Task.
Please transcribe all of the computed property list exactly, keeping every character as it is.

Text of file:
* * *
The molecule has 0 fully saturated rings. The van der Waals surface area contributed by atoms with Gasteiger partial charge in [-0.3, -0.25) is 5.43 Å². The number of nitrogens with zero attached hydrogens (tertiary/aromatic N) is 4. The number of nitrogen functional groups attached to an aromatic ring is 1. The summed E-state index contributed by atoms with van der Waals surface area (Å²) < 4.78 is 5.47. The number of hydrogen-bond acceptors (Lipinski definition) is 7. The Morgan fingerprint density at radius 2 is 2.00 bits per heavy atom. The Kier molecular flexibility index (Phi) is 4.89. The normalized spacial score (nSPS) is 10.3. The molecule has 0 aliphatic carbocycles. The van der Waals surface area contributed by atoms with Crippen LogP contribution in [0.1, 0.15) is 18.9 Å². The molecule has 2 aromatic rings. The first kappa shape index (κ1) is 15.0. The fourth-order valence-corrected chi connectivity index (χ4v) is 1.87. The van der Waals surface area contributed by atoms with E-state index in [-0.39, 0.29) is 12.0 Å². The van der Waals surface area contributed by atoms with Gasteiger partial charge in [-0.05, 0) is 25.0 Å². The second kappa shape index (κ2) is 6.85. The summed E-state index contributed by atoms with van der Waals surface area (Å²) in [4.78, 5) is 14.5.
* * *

The molecule has 0 fully saturated rings. The van der Waals surface area contributed by atoms with Gasteiger partial charge in [-0.3, -0.25) is 5.43 Å². The number of nitrogens with zero attached hydrogens (tertiary/aromatic N) is 4. The number of nitrogen functional groups attached to an aromatic ring is 1. The summed E-state index contributed by atoms with van der Waals surface area (Å²) < 4.78 is 5.47. The number of hydrogen-bond acceptors (Lipinski definition) is 7. The Morgan fingerprint density at radius 2 is 2.00 bits per heavy atom. The Kier molecular flexibility index (Phi) is 4.89. The normalized spacial score (nSPS) is 10.3. The molecule has 0 aliphatic carbocycles. The van der Waals surface area contributed by atoms with Crippen LogP contribution in [0.1, 0.15) is 18.9 Å². The molecule has 2 aromatic rings. The first kappa shape index (κ1) is 15.0. The fourth-order valence-corrected chi connectivity index (χ4v) is 1.87. The van der Waals surface area contributed by atoms with E-state index in [-0.39, 0.29) is 12.0 Å². The van der Waals surface area contributed by atoms with Gasteiger partial charge in [-0.05, 0) is 25.0 Å². The second kappa shape index (κ2) is 6.85. The summed E-state index contributed by atoms with van der Waals surface area (Å²) in [4.78, 5) is 14.5.